The Wikipedia's page on the NES' limitations
posted by JHarris at 12:40 PM on July 16, 2013 [1 favorite]

I botched the title - must have been thinking of 'favicon.' Mods, can you correct the title please?
posted by porn in the woods at 1:04 PM on July 16, 2013

[Spelling famiretconned.]
posted by cortex (staff) at 1:29 PM on July 16, 2013 [3 favorites]

JHarris: "The Wikipedia's page on the NES' limitations"

"External Links: Forum: Proposed SRAM layout for port of The Sims to NES"

Keep on keeping on, weird NES programmer nerds.
posted by boo_radley at 1:48 PM on July 16, 2013

Only eight comments so far. Alas.

Well, here's some bits of information about the Famicom and NES you may not have known about....

- This one's fairly well known, but you never can tell. The original Famicom's controllers were hard-wired into the console and not replaceable. Player 2 had a microphone in it. Some games used it to detect noise -- most notably the original Legend of Zelda, in which you could kill the Pol's Voice enemies by shouting at them. In the US version, without the microphone, they were given a weakness to arrows instead, but they didn't update the manual to reflect this.
- In the US, Nintendo kept a tight rein on producing cartridges, including claiming the right to actually manufacture all carts made, giving them a consistent appearance and forging the beginning of the game console licensing business model that, for better or worse, game companies use to this day. But in Japan there was no such arrangement, and each company made their own carts.
- Because of this, there is a much wider array of mapper, or specialized hardware, in Famicom carts than NES ones, since companies were free to design their own silicon for inclusion. Several of the bigger companies did.
- Most notable was Konami, who used a special chip in the Famicom version of what we know as Castlevania III that gave it notably richer music and provided other effects. They had to reprogram the game for the US market.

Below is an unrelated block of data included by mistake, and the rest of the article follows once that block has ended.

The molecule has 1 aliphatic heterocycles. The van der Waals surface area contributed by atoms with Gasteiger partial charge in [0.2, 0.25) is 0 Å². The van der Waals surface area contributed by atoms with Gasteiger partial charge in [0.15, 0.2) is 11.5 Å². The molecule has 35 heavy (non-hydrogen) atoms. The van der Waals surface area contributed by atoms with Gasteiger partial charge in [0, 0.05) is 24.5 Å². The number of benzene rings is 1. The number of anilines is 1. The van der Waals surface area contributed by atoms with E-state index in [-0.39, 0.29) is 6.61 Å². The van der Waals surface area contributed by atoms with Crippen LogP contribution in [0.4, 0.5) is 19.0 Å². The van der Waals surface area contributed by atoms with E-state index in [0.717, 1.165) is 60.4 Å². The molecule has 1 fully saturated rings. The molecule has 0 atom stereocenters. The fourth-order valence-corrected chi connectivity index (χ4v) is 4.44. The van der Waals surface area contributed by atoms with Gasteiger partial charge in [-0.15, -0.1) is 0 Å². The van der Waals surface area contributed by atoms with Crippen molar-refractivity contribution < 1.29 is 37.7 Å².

- They were able to do this because the Famicom cartridge port has more pins, which were cut from the US version to save costs, because most games didn't use them.
- Because the Famicom and NES have mostly the same pins, it's not hard to construct a cheap adaptor to run (most) Famicom games on an NES. In fact, if you have some early NES games, there's a chance you already own one! Some early NES carts actually contain a Famicom board and an adaptor between it and the external NES connector pins.
- Another game with notable differences between the Famicom and NES version is Contra. On the NES the game is thought to be fairly difficult by most people. Me, I think it's just average difficulty. The Famicom version is MUCH harder, but also contains considerably more graphic effects.
- One of the add-ons for the Famicom is the Disk System, attempting to fulfill the Famicom's promise of being a full computer, allowed it to read special format floppy disks. You could buy blank disks, and take them to public kiosks where, for a fee, have software written to them. Many NES classics, including Metroid, Kid Icarus and The Legend of Zelda, got their start as Disk System games. Since the Disk System had additional sound hardware than a stock Famicom/NES, these games tended to have somewhat different music in their original releases. Examples: Kid Icarus Title, Metroid soundtrack (main change is in title, sound effects are a bit different in FDS version though), Comparison between NES/Famicom Rom and FDS versions of Zelda's title theme.
- If you're interested in the history of the Famicom and how it relates to the NES, one of the best resources I know of, and has been previously linked from Metafilter, is Dr. Sparkle's excellent video series Chrontendo, which has been going through every Famicom release, of several hundred, from the beginning.
posted by JHarris at 12:49 AM on July 17, 2013 [1 favorite]